• Start Date: 2014-10-09
  • RFC PR #: https://github.com/rust-lang/rfcs/pull/378
  • Rust Issue #: https://github.com/rust-lang/rust/issues/18635


Parse macro invocations with parentheses or square brackets as expressions no matter the context, and require curly braces or a semicolon following the invocation to invoke a macro as a statement.


Currently, macros that start a statement want to be a whole statement, and so expressions such as foo!().bar don’t parse if they start a statement. The reason for this is because sometimes one wants a macro that expands to an item or statement (for example, macro_rules!), and forcing the user to add a semicolon to the end is annoying and easy to forget for long, multi-line statements. However, the vast majority of macro invocations are not intended to expand to an item or statement, leading to frustrating parser errors.

Unfortunately, this is not as easy to resolve as simply checking for an infix operator after every statement-like macro invocation, because there exist operators that are both infix and prefix. For example, consider the following function:

fn frob(x: int) -> int {
    // Provide a default value

Today, this parses successfully. However, if a rule were added to the parser that any macro invocation followed by an infix operator be parsed as a single expression, this would still parse successfully, but not in the way expected: it would be parsed as (maybe_return!(x)) - 1. This is an example of how it is impossible to resolve this ambiguity properly without breaking compatibility.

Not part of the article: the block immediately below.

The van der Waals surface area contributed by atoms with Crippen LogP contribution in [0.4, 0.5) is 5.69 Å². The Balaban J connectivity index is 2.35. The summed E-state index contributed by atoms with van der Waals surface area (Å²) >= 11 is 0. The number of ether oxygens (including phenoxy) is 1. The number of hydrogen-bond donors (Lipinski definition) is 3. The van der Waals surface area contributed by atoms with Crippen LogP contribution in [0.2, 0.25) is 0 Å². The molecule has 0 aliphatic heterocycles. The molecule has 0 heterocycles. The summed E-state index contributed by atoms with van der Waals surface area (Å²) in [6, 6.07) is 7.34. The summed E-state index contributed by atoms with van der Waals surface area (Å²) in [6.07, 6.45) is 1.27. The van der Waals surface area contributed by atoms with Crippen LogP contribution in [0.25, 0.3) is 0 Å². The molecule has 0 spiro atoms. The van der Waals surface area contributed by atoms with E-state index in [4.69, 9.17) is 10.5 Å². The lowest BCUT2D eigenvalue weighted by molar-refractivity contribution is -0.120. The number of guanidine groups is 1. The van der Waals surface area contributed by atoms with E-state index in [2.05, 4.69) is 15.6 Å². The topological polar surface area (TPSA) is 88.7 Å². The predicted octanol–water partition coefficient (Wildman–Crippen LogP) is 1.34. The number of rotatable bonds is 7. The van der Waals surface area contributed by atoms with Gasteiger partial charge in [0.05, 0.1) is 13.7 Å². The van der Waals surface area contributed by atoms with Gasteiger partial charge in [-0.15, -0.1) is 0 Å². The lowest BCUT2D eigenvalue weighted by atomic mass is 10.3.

Detailed design

Treat all macro invocations with parentheses, (), or square brackets, [], as expressions, and never attempt to parse them as statements or items in a block context unless they are followed directly by a semicolon. Require all item-position macro invocations to be either invoked with curly braces, {}, or be followed by a semicolon (for consistency).

This distinction between parentheses and curly braces has precedent in Rust: tuple structs, which use parentheses, must be followed by a semicolon, while structs with fields do not need to be followed by a semicolon. Many constructs like match and if, which use curly braces, also do not require semicolons when they begin a statement.


  • This introduces a difference between different macro invocation delimiters, where previously there was no difference.
  • This requires the use of semicolons in a few places where it was not necessary before.


  • Require semicolons after all macro invocations that aren’t being used as expressions. This would have the downside of requiring semicolons after every macro_rules! declaration.

Unresolved questions